Isaiah Stewart 2020 NBA Draft Profile

Isaiah Stewart followed Mike Hopkins to Washington from the upstate New York area. The Rochester native turned into one of the best bigs in college basketball this year after being a top-five recruit. He now moves on to fulfill his NBA dream.

Isaiah Stewart 2020 NBA Draft Profile

College Career

Stewart was consistently in the top four of the recruiting ranks and spent a good chunk of time as the number one overall recruit. If it were not for an injury, Stewart would have at least been ranked second. Regardless, he had an instant impact for the Huskies and was dominant at times. Stewart averaged 17.0 points, 8.8 rebounds, and 2.1 blocks per game. 

Stewart was named to the All-Pac 12 team and Pac-12 All-Freshman team. He also was on a shortlist for freshman of the year but finished just shy of Vernon Carey Jr. Stewart has had success everywhere he went, but that did not continue on the team level at Washington. It would be tough to place any blame on Stewart for those struggles, as the Huskies finished last in the Pac-12, but everyone on the team gets at least some blame.


Stewart is a massive human being. He is built like an NFL linebacker and has ridiculously broad shoulders. He uses this wide frame to be a dominant rebounder. He rebounds approximately 16 percent of misses which is above average. Stewart has a solid motor and works hard for rebounds which means those numbers should stay high as he gets to the league. 

Along with his massive build, Stewart is an above-average athlete. He uses his athletic ability to help him score. He uses this athleticism to excel in short spaces. Stewart shot 59 percent from inside the arc this year and a lot of that is because of his athleticism.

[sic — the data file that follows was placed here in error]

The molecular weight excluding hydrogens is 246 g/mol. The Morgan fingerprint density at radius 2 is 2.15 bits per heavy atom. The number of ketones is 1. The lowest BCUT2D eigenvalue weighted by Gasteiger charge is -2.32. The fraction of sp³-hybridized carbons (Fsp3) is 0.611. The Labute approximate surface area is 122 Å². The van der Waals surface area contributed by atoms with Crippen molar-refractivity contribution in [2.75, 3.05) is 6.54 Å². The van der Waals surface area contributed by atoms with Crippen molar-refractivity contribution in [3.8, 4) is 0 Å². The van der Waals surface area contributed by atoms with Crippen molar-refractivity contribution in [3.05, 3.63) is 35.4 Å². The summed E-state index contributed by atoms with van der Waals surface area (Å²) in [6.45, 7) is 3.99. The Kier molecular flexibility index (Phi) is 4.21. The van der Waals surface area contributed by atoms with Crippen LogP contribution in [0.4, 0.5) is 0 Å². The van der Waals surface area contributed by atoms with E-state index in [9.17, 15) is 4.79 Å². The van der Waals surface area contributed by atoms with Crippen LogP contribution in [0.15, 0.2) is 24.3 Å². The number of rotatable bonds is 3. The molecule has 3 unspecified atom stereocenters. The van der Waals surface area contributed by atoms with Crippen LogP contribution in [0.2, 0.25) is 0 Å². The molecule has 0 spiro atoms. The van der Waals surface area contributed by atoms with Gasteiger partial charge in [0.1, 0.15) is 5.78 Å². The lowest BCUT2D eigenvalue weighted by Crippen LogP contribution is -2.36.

Lastly, Stewart is a great shot-blocker. He averaged 2.1 blocks per game this season which is excellent. Stewart had the benefit of playing the center of a 2-3 zone so he was always in a great position to block a shot, but regardless, that is impressive. 


One of the biggest concerns with Stewart is his passing and playmaking ability. Stewart only averaged 0.8 assists per game this year. Some of this is due to the players that surrounded him, but the assist numbers should be higher. He has to be able to make plays from the post at the next level. 

Another weakness is a strange one. While Stewart is fairly athletic, he plays close to the ground from the post. It’s not like jumping over a piece of paper type close to the ground, but it’s also not much better. He is going to be able to use his upper body strength more in the league without worrying about picking up offensive fouls, but he still will need to elevate over people and finish strong. 

The final concern deals with Stewart trusting his ability. He has good form and is decent at the free-throw line, however, he shoots 32 percent from three on less than one three per game. Stewart has all the capabilities of being a pick-and-pop big but he cannot do that if he does not trust his jump shot.

NBA Player Comparison

Kevon Looney. Looney is thinner and slightly less athletic, but in terms of skills, they match well. Both players are solid on the defensive end and have a good post presence offensively. Isaiah Stewart’s upside may be a bit higher, but if he is Looney at worst, he still has done well for himself.

NBA Draft Projection

Late lottery to mid-first round.

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